5 Reasons to Take a Day Trip to Windsor Castle

Windsor Castle is the largest and longest occupied castle in the world.
Windsor Castle is the largest and longest occupied castle in the world.

When I was a little girl, I used to tell my mom that when I grew up and married the prince, I’d still come home from the castle to spend the night at her house. But since Meghan Markle beat me to the punch, I had to settle for a day trip to Windsor Castle on my recent trip to London. :)

To be completely honest, I wasn’t sold on the idea of trekking to Windsor Castle until Prince Harry and Meghan Markle announced it as the site of their upcoming wedding and I realized not much else was open on Christmas Eve. I thought it would be a giant tourist attraction (which it is) but I’m seriously shocked at how much I enjoyed the castle.

Windsor Castle keep and garden.
Windsor Castle, an hour outside of London.

In fact, my day trip to Windsor Castle was one of my favorite parts of my two weeks in London (which is surprising considering how much I hated spending the day at the Palace of Versailles in Paris!). As a disclaimer, being at Windsor on Christmas Eve meant there were hardly any tourists, so I practically toured the State Apartments alone — and who doesn’t love a castle to themselves?!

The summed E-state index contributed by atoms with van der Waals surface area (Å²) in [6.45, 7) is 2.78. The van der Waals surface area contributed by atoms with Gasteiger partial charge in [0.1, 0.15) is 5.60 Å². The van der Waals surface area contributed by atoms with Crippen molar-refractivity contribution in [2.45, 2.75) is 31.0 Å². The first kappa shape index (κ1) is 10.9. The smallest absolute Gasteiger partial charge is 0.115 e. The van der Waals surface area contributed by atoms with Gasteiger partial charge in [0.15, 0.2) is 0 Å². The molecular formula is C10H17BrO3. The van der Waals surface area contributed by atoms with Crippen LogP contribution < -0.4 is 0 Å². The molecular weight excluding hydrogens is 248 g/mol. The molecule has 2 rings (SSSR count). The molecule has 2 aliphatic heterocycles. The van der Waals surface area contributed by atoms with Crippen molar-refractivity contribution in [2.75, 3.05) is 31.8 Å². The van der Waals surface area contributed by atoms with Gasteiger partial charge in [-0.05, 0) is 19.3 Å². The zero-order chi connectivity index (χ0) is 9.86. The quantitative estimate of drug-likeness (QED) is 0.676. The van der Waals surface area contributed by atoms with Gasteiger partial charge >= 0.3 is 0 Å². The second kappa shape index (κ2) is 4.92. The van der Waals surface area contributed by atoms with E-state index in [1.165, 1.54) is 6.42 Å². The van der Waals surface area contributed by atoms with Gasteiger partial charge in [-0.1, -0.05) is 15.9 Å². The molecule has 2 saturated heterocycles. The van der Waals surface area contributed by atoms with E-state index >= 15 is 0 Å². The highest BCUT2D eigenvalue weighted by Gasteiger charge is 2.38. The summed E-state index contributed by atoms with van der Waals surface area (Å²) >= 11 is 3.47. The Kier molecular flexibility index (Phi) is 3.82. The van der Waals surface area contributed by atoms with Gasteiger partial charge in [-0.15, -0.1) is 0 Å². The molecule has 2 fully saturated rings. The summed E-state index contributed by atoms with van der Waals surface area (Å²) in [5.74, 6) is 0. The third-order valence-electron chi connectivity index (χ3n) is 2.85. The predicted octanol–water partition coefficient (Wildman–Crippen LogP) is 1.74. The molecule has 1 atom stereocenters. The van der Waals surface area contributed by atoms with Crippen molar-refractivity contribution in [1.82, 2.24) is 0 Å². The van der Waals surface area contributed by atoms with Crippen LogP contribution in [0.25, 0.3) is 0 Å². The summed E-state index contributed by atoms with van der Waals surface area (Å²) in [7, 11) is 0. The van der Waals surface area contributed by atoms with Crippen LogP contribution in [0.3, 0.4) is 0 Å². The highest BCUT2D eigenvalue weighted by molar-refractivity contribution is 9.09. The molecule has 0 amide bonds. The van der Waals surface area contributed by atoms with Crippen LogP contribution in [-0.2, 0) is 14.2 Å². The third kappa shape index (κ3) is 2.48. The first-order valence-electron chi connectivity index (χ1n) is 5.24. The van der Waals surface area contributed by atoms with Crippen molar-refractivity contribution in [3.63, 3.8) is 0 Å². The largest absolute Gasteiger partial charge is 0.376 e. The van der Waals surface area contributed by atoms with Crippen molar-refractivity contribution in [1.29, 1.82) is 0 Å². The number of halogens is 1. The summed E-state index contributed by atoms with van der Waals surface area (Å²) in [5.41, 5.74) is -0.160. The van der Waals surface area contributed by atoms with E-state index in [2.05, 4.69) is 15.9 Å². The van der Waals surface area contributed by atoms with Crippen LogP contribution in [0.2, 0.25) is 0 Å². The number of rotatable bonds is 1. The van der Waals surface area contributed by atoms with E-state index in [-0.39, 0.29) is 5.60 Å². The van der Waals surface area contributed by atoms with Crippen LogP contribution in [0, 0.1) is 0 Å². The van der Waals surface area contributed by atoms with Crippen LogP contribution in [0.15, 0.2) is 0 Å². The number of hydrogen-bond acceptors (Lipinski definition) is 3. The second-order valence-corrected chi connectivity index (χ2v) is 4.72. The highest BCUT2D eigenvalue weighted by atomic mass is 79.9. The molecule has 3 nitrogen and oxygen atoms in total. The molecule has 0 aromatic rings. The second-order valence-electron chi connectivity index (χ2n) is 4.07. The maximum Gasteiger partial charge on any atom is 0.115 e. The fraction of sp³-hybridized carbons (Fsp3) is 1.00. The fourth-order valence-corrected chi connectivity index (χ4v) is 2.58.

5 Reasons to Take a Day Trip to Windsor Castle

A cannon at Windsor Castle.
A cannon stationed on the castle grounds.

1. Windsor Castle is the longest occupied palace in Europe — and has a history to match.

Windsor Castle was built in the 11th Century to protect a strategic part of the River Thames and has been occupied by English monarchs ever since. Since being built by William the Conqueror in 1066, monarchs have added updates to the fortress — either lavish living quarters or protective stone fortifications, depending on the time period.

Those two personalities of Windsor Castle are still evident today, with narrow arrow slits and guard towers along the stone walls on the outside and golden glitz and glamour on the inside.

The history is equally as impressive. Kings were born, crowned, married, died and buried at Windsor Castle. Sieges were staged again and again (but never successfully). Foreign Kings were imprisoned there (like those of France and Scotland in 1346) along with unfavorable local royalty (like Charles I in 1647). Executions, jousts, weddings, funerals and everything in between all happened within Windsor Castle’s walls.

St. George's Cathedral at Windsor Castle.
St. George’s Cathedral at Windsor Castle.

2. Windsor Castle is the Queen’s Favorite Residence — and largest occupied castle in the world.

Even though the history of Windsor Castle is packed with drama, the castle itself is surprisingly relaxing. Green gardens draped with trickling waterfalls near the castle’s keep and the quaint town surrounding the castle is cute enough to be out of a fairytale. Supposedly Windsor Castle is the Queen’s favorite residence, and it’s easy to see why. (P.S. Here’s how to tell if the Queen is there.)

But just because Windsor has a quiet aura about it doesn’t mean it’s small in any way. There are 1,000 rooms in Windsor, which covers about 484,000 square feet, sitting on 13 fancy acres of land. And the Queen isn’t the only person that calls the castle home; 150 other people live there. The kitchen alone has 23 chefs and 33 staff members!